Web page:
Politics and Government

Campaign Finance

Nevada's first attempts to regulate campaign finance occurred in the 1890s with the birth of the Silver Party and state legislators who introduced the first campaign finance reform measure in 1895. Modern campaign finance law continues to develop in Nevada and now requires reports of campaign contributions and expenditures, places limits on the amount one person can contribute to a candidate or question, and regulates the time period for contributions.

Bob Brown

Few journalists and political figures have been more involved in Nevada politics than Bob Brown. Born in Glendale, California, he was the son of a newspaperman and started working in a pressroom when he was nine. He worked his way through college as a press operator for newspapers in New Mexico and Wyoming before spending five years with United Press, mainly covering the Far East and Middle East.

Bert Goldwater

Bertram Mortimer (Bert) Goldwater lived most of his life in Reno as a criminal and civil lawyer. He was a passionate defender of civil liberties and served as first chairman of Nevada's Equal Rights Commission. For many years he was a United States bankruptcy judge–a position held until his death at the age of 91.

Barbara Vucanovich

Congresswoman Barbara Vucanovich was elected in 1982 to represent Nevada's Second Congressional District. She retired in 1996 after seven terms, having served the second longest term of any Nevadan in the U.S. House of Representatives. (Walter Baring served ten non-consecutive terms). Vucanovich was the first woman elected to represent Nevada in Congress.

White Pine County Courthouse

Created in 1869, White Pine County's government seat was originally located in Hamilton. A 40-by-60-foot brick courthouse was built in 1870 for $55,000. The building served the county until it burned down in 1885. Previous quarrels over relocation of the county seat raised suspicions of arson.

William A. Clark

William Andrews Clark, a one-time United States senator and railroad magnate, is the namesake for Clark County in recognition of the rail line he owned and built that extended through the Las Vegas Valley, and the 1905 land auction that is considered the birth of Las Vegas.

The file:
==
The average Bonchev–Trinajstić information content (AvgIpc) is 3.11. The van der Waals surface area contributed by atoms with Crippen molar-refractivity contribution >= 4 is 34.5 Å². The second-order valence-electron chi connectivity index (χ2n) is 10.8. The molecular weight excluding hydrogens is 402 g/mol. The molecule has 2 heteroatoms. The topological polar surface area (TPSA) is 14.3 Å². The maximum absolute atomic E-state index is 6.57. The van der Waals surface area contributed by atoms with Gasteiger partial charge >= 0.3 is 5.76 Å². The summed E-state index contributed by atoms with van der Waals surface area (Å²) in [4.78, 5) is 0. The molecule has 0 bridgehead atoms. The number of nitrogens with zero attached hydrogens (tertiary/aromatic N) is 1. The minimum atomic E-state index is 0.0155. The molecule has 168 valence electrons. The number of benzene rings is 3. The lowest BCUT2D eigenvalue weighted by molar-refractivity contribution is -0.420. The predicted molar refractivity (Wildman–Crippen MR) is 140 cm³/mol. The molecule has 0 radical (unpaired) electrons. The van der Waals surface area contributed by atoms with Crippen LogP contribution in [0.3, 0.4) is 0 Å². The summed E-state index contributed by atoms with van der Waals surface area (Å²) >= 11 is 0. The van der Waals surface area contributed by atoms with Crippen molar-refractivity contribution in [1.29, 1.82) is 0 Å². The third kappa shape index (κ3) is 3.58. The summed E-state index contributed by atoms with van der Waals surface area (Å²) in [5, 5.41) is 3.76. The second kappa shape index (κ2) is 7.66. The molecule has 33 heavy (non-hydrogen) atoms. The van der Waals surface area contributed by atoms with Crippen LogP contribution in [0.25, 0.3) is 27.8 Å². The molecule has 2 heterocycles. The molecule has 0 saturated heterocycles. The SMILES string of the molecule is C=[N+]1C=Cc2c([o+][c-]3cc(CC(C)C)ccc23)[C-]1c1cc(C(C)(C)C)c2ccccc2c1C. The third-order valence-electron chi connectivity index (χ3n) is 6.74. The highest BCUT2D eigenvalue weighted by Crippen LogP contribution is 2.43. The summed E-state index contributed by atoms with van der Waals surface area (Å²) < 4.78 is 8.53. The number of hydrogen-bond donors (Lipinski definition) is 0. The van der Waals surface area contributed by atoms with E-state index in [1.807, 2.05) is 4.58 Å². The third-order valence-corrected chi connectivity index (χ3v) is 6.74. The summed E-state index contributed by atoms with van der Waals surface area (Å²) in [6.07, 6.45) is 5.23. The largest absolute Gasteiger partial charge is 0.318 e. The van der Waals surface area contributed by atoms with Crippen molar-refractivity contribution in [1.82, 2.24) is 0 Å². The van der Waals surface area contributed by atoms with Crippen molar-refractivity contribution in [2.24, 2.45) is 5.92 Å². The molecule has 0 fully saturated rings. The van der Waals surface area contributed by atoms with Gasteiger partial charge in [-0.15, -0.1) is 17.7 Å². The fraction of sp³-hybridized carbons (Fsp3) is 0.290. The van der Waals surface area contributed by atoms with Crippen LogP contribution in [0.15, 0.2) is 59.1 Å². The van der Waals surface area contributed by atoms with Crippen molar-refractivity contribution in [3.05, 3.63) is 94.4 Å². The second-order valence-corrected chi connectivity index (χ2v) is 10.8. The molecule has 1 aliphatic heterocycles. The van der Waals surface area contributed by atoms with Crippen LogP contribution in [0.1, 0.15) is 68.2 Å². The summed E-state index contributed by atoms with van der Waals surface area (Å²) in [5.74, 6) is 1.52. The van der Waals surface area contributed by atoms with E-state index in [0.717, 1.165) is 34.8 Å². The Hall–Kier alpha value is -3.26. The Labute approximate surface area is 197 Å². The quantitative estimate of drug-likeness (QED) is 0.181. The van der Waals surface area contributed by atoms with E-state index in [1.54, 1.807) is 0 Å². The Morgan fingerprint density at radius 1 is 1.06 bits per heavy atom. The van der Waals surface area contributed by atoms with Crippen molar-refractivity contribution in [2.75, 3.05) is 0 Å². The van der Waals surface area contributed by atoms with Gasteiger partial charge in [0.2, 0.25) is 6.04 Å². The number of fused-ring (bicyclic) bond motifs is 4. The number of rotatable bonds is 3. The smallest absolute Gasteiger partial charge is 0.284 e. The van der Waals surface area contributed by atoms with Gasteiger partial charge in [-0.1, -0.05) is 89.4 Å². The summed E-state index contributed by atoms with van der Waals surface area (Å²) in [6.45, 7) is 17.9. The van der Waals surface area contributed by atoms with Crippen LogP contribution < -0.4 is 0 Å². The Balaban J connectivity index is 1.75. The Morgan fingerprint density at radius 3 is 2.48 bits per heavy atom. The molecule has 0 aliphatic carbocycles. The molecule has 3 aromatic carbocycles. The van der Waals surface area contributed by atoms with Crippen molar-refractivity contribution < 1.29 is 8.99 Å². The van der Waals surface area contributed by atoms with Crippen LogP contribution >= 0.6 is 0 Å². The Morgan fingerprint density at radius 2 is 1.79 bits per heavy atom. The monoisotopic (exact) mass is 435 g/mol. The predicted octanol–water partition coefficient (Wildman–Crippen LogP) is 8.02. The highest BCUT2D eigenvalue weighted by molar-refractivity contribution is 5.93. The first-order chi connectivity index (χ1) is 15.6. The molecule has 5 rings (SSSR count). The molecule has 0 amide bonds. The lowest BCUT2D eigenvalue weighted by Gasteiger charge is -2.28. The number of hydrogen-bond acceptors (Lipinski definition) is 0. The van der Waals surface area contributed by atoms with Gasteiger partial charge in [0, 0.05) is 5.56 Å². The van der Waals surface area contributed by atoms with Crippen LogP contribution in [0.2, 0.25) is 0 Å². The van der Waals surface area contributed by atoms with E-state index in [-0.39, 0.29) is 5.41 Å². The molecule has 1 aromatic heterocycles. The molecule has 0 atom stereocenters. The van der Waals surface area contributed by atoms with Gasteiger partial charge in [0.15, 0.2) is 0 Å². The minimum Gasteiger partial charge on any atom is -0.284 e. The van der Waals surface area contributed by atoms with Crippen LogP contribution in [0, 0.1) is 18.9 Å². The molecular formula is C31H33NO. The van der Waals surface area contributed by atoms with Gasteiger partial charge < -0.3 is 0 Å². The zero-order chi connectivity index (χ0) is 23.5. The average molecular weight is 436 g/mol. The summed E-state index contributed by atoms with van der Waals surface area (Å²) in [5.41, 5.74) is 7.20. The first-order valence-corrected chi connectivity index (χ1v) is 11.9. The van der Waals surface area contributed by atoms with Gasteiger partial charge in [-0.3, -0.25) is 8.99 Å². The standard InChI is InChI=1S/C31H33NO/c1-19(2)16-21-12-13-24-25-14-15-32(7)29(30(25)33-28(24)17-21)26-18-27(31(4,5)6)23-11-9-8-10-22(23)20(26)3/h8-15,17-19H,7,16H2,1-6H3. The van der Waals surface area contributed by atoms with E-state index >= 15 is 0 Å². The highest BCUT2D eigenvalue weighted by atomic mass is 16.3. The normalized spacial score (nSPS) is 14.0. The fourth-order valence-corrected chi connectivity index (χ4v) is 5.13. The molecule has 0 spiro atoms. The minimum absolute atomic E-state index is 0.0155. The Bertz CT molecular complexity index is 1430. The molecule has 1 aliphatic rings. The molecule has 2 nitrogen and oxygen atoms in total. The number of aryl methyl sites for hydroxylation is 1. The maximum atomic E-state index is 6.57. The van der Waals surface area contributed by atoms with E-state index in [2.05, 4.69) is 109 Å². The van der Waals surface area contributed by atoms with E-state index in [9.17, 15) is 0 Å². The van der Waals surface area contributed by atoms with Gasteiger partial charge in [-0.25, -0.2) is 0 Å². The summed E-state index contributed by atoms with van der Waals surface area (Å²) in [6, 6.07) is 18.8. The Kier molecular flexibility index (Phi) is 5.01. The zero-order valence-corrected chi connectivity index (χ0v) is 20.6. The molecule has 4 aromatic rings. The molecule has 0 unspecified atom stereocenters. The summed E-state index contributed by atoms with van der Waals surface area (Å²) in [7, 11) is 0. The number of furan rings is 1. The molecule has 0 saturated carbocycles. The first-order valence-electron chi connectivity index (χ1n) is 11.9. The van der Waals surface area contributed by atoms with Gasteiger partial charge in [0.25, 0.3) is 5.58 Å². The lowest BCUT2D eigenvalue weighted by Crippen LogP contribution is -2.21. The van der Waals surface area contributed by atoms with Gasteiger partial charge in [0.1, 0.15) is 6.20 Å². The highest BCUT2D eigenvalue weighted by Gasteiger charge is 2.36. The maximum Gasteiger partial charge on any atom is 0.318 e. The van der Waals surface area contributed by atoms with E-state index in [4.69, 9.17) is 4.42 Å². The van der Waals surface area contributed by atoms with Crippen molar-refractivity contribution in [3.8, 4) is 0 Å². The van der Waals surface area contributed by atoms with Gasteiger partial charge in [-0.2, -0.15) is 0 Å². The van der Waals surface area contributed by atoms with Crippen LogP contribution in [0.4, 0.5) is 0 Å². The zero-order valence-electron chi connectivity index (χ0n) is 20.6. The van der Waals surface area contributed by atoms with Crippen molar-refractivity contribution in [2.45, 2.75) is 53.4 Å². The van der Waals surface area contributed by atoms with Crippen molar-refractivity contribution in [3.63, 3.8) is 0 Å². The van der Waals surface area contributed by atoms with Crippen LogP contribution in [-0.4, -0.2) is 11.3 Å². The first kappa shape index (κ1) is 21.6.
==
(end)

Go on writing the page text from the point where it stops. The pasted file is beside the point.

William Chapman Ralston

William Ralston was a California investor who assembled the means to monopolize the Comstock Lode during the 1860s. Born in Ohio in 1826, Ralston moved to San Francisco in 1854 and became a rising star as part owner in a steamship company. Beginning in 1860, he turned his attention and his investments to Comstock mines.

William Nellis

Born in Santa Rita, New Mexico, in 1916, William H. Nellis moved to the town of Searchlight as a child. His father was a miner, and his grandmother ran a boarding house. He moved to Las Vegas as a teenager, attending Las Vegas High School. Later he went to work for the railroad, as many local boys did in the years before World War II.

William Sharon

William Sharon played an important role in early Nevada. Born in Ohio on January 9, 1821, he practiced law in St. Louis then pursued business in Illinois. With the 1849 Gold Rush, Sharon traveled to California where he engaged in business and real estate, but he lost his earnings in stock speculation.


The site of modern-day Winnemucca has been important to Nevada since the first explorers traversed the region in the late 1820s. It later became a critical place for early settlers, and marked the point at which the immigrant trail headed south toward the Sierra Nevada passes. Winnemucca became a major distribution point for the Central Pacific Railroad, established itself as the center of commerce in north-central Nevada, and was the site of a major bank robbery that remains controversial to this day.


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